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Tylers leave large legacy for Little League
“It’s all about the kids.”
Ken Tyler used the line grudgingly to explain why he volunteers to work with North Whidbey Little League.
“It’s a cliche, and I don’t like it because so many people aren’t sincere when they say it. But it IS all about the kids.”
And has been for 37 years.
Tyler and his wife Stella, who is also a longtime NWLL volunteer, are moving to Havre, Mont., in the fall, which will end their decades-long service to the youth of Oak Harbor.
Their daughter Tracey and two of their grandchildren live in Havre. What isn’t in Havre is a Little League program, at least for now. The Tylers aim to change that.
They don’t want their grandchildren missing out of the Little League experience, so they are going to kill two birds, make that three, with one stone.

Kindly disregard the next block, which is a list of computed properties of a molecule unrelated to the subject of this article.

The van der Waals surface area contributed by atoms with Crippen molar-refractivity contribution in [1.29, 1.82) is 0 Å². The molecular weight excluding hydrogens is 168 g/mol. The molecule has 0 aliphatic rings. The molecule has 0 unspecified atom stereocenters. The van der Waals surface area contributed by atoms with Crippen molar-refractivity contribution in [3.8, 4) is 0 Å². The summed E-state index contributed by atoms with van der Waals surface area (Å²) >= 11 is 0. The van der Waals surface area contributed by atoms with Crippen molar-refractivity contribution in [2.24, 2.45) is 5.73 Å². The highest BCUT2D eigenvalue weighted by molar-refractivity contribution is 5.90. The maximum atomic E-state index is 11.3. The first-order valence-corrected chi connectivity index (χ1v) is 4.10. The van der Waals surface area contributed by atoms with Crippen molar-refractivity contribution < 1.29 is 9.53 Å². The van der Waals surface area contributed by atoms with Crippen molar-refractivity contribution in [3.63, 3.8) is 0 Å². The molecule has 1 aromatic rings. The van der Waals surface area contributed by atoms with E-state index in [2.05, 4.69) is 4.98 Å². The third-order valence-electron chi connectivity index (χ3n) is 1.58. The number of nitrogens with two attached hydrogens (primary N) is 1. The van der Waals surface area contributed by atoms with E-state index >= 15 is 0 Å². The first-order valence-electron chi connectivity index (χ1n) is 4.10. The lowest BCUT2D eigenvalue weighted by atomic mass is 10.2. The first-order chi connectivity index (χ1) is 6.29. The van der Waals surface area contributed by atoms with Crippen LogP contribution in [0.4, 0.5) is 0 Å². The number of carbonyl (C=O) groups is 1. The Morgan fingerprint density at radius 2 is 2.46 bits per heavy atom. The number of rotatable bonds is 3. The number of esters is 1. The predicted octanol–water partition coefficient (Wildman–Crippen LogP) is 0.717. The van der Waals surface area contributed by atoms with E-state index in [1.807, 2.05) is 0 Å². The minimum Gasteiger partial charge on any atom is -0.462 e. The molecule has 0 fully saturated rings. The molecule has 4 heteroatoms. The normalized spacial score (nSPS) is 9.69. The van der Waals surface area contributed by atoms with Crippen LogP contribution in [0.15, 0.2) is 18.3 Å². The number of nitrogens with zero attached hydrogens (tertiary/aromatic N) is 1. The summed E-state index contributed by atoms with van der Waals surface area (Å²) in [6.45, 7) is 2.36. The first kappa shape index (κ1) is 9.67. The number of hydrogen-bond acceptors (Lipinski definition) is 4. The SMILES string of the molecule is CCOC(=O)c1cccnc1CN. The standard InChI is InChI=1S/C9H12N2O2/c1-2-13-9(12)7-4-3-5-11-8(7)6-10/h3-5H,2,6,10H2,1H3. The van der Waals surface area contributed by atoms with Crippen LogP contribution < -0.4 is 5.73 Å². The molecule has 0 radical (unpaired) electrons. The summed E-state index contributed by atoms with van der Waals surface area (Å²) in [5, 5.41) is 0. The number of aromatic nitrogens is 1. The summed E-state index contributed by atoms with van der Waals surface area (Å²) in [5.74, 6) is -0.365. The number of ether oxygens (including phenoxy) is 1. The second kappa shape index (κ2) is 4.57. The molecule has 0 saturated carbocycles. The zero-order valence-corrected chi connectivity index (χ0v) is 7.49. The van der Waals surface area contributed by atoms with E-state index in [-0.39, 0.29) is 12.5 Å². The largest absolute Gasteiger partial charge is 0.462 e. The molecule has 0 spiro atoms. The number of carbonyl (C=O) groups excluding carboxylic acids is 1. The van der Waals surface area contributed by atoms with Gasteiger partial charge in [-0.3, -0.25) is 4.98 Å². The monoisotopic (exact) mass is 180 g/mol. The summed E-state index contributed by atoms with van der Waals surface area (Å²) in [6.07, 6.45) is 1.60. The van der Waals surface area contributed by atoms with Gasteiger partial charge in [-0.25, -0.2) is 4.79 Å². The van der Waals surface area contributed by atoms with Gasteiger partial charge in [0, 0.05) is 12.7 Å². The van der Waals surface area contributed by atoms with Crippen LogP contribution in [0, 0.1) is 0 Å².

They will get to spend more time with Tracey’s family, they will make sure their grandchildren have the opportunity to play Little League and they will treat the rest of Havre to the wonders of youth baseball and softball.
Ken Tyler said he already contacted the Little League District Administrator of the region that includes Havre and “warned him I was coming.”
Ken Tyler began his association with North Whidbey Little League in 1978 when he coached his son Kevin’s Cap League team. After two years, he realized he didn’t possess the expertise to coach the sport at the higher levels, so he turned to umpiring to stay involved.
In umpiring he made his biggest mark, and there he was (and is) an expert. Dedicated to his craft, he attended an umpiring school in 1990 to hone his skills.
He was the head umpire for North Whidbey Little League for eight years, an umpire consultant for the district for 12 years and the district umpire-in-chief for eight.
In 2007 he reached the mecca for Little League umpires: He was selected to umpire the Little League World Series in Williamsport, Pa.